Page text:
Isarajka

This little story is ANCIENT (it won the third prize at an essay contest organised by the East West Institute in January 2002), but most of the problems addressed here remain unresolved. The EU visa regime (problem number 2) is an exception to that. A bit muddled towards the end (I was young), this was before we even started talking about the whole constitutional change issue. Happy reading!


Beriz
is a taxi-driver and a murderer. Three years ago, he shot a colleague to death. Beriz was convicted and sentenced to fifteen years in prison. Only two years later, Beriz was released, and today Beriz can be seen driving customers around Sarajevo again. His luck had been to be acquainted with someone who knew the judge charged with his case.

Belma is a 4th-year student selected by an international students’ association for participation in a summer university organized in Italy. Belma has collected all the necessary papers and is waiting for five hours in front of the embassy to apply for her visa. She is refused.

Brane is 65, but looks like 75. Before the war, he worked as a car mechanic in the TAS factories, one of the largest manufacturing companies in the former Yugoslavia. Unshaven, and ruddy, Brane now receives a monthly pension of 35 Euros and lives off what he finds in the garbage containers in his neighbourhood.

Bojana used to live in Sarajevo before the war. In 1992, her family moved to a village on the other side of the front line. Unfortunately, Bojana happens to belong to the ethnic group, representatives of which had been shelling and shooting at Sarajevo citizens for more than three years between 1992 and 1995. Today, Bojana has to fight her way through daily life by selling greeting cards on the streets of a small town which is not her own.

A socially responsible Europe without borders is something Bosnian people can only dream of. Bosnia today is afflicted by a large number of divides, cutting across the social tissue along ethnic, socio-economic and other lines. Innumerable political, social and economical problems are crying out for relief. Countless measures need to be taken in order to alleviate Bosnia’s many interrelated problems.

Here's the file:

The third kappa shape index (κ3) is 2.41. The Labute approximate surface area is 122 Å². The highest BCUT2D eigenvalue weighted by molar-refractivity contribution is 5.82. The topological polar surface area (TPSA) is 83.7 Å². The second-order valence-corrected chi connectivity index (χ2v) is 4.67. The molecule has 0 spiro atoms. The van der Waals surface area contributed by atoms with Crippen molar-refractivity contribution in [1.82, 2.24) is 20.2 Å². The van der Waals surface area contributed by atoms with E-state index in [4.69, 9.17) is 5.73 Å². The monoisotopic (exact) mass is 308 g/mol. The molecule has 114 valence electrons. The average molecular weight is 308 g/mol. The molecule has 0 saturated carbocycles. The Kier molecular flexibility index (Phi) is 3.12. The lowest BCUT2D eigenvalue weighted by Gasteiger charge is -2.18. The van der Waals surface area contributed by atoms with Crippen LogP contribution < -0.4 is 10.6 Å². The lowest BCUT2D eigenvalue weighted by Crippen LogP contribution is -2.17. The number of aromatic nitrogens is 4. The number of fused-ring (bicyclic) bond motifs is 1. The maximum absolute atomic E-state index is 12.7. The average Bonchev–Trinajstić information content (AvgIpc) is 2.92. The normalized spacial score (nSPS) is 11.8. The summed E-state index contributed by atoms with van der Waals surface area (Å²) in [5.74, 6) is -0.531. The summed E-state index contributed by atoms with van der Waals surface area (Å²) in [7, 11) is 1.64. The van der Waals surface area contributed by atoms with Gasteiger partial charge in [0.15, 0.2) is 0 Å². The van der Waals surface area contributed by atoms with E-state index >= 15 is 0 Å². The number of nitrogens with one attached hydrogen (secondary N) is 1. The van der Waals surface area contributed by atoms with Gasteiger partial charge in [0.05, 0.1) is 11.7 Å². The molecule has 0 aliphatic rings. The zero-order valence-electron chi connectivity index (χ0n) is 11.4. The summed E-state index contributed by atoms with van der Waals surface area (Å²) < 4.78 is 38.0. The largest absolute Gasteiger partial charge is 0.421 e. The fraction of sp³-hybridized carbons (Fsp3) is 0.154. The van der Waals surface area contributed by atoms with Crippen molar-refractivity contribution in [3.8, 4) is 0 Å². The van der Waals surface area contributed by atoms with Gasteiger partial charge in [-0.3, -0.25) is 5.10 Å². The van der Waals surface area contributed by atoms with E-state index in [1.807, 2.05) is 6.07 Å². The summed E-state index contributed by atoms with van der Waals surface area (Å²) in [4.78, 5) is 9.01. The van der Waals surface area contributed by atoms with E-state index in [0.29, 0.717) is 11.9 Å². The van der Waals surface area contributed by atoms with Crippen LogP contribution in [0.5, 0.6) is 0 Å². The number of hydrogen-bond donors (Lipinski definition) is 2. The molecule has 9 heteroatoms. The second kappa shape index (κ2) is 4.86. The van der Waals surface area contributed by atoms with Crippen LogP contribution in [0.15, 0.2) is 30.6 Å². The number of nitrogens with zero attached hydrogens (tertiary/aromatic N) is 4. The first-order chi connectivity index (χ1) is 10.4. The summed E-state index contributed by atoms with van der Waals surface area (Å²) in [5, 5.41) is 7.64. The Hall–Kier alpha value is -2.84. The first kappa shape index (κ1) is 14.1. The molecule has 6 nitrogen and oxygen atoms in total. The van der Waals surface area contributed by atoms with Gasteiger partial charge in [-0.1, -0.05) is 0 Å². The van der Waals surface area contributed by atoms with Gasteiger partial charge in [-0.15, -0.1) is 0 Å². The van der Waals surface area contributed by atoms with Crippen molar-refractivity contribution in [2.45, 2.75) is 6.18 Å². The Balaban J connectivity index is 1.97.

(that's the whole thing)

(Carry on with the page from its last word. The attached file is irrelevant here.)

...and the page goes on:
To fight corruption in the courtroom, and more generally speaking, impunity, appeal mechanisms should be installed, enabling citizens to plead for revision of certain decisions and court orders. Those citizens should have the right to special protection while their cases are under appeal. Such mechanisms would put pressure upon judges and other public authorities to assure full accountability and lawfulness of their decisions. Impunity for those who committed war crimes or other offenses remains at the source of many of Bosnia’s problems today. It prevents the emergence of trust and keeps citizens stuck in their anxiety-driven ethnic voting patterns.

Drastic changes in EU visa policies are needed. Enrolled students holding all necessary documentation should be exempted from applying for a visa. At the same time similar measures need to be taken by the Eastern European countries with regards to EU citizens.

One of the most crucial problems in Bosnia is its moribund economy. With the help of foreign investments or loans, factories and agricultural companies, which stopped working during the war, need to be quickly restored. Through massive advertising campaigns, citizens should be made aware of the quality of Bosnian products. Also, they need to understand that they should be buying locally made products since that would create jobs. Sarajevo used to be famous for its dairy products; today Bosnian citizens buy milk from Slovenia. Likewise, most cars come from Germany, cream-cheese from Hungary and honey from Croatia.

Ethnic tensions were the cause of the wars in the Balkans. Bosnia must eliminate discrimination on ethnic grounds, assuring equal access to education, employment, housing and political office for all citizens. NGOs should continue to try building confidence among people of different ethnic backgrounds, possibly by creating interdependence between those people and having them rely on each other. This could be achieved through the implementation of joint projects, where representatives of different ethnic groups have no other choice but to cooperate for the benefit of the project.

Citizens’ participation in decision-making and representation of all sectors of society is another must on the Bosnian to-do-list. Young people, women, elderly and demobilized soldiers often do not have a voice. Closely related to citizens’ participation is good governance and accountability of the government to its population. Creation of voter education programmes and NGOs tasked with monitoring government activities would alleviate this problem.

A sense that the government is really concerned with its citizens’ needs and concerns would also help to reduce the brain drain, which is yet another Bosnian and, more generally ‘Ex-Yugoslav’ problem. Better perspectives for employment and education as well as equal chances for all ethnic groups would certainly make potential emigrants rethink their decision.

With all those measures in place, Bosnia will have a chance. Beriz will have to go back to jail and be required to pay life-long indemnities to the young wife of his victim. Belma will be able to travel throughout Europe, and Brane will no longer eat from the garbage cans. Bojana will return and make a sustainable living in her own town, and her children will never know about the hardships their parents had to live through. By the way, the four characters are all real people; only their names have been changed.

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